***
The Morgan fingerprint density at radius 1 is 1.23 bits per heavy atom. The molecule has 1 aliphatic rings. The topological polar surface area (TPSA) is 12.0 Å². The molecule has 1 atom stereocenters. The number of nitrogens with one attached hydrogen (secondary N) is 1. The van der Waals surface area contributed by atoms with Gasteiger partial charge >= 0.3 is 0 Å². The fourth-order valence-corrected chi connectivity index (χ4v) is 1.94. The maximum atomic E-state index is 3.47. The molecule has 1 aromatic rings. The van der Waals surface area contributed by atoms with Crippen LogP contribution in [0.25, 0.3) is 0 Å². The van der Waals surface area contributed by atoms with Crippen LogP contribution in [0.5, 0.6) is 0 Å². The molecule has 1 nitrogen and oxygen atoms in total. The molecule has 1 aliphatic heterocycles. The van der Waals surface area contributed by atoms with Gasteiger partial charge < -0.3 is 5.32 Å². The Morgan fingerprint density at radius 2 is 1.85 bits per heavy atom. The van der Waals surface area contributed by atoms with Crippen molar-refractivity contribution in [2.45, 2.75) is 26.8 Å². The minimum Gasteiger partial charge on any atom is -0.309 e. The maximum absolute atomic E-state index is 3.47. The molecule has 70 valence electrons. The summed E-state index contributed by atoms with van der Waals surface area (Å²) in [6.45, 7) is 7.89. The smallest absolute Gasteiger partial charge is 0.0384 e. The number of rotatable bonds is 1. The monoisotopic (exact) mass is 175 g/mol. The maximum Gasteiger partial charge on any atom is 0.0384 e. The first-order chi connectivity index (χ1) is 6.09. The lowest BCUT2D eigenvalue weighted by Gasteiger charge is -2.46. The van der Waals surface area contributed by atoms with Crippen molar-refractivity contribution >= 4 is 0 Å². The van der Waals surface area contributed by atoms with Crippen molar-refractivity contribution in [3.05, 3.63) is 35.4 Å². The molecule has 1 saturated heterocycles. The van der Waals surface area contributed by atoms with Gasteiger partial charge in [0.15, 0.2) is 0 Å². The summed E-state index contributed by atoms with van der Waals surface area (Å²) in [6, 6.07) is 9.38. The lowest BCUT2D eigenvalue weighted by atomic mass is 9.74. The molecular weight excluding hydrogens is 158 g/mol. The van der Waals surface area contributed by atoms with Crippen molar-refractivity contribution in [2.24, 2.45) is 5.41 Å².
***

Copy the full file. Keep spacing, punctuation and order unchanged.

The Morgan fingerprint density at radius 1 is 1.23 bits per heavy atom. The molecule has 1 aliphatic rings. The topological polar surface area (TPSA) is 12.0 Å². The molecule has 1 atom stereocenters. The number of nitrogens with one attached hydrogen (secondary N) is 1. The van der Waals surface area contributed by atoms with Gasteiger partial charge >= 0.3 is 0 Å². The fourth-order valence-corrected chi connectivity index (χ4v) is 1.94. The maximum atomic E-state index is 3.47. The molecule has 1 aromatic rings. The van der Waals surface area contributed by atoms with Crippen LogP contribution in [0.25, 0.3) is 0 Å². The van der Waals surface area contributed by atoms with Crippen LogP contribution in [0.5, 0.6) is 0 Å². The molecule has 1 nitrogen and oxygen atoms in total. The molecule has 1 aliphatic heterocycles. The van der Waals surface area contributed by atoms with Gasteiger partial charge < -0.3 is 5.32 Å². The Morgan fingerprint density at radius 2 is 1.85 bits per heavy atom. The van der Waals surface area contributed by atoms with Crippen molar-refractivity contribution in [2.45, 2.75) is 26.8 Å². The minimum Gasteiger partial charge on any atom is -0.309 e. The maximum absolute atomic E-state index is 3.47. The molecule has 70 valence electrons. The summed E-state index contributed by atoms with van der Waals surface area (Å²) in [6.45, 7) is 7.89. The smallest absolute Gasteiger partial charge is 0.0384 e. The number of rotatable bonds is 1. The monoisotopic (exact) mass is 175 g/mol. The maximum Gasteiger partial charge on any atom is 0.0384 e. The first-order chi connectivity index (χ1) is 6.09. The lowest BCUT2D eigenvalue weighted by Gasteiger charge is -2.46. The van der Waals surface area contributed by atoms with Crippen molar-refractivity contribution >= 4 is 0 Å². The van der Waals surface area contributed by atoms with Crippen molar-refractivity contribution in [3.05, 3.63) is 35.4 Å². The molecule has 1 saturated heterocycles. The van der Waals surface area contributed by atoms with Gasteiger partial charge in [0.15, 0.2) is 0 Å². The summed E-state index contributed by atoms with van der Waals surface area (Å²) in [6, 6.07) is 9.38. The lowest BCUT2D eigenvalue weighted by atomic mass is 9.74. The molecular weight excluding hydrogens is 158 g/mol. The van der Waals surface area contributed by atoms with Crippen molar-refractivity contribution in [2.24, 2.45) is 5.41 Å².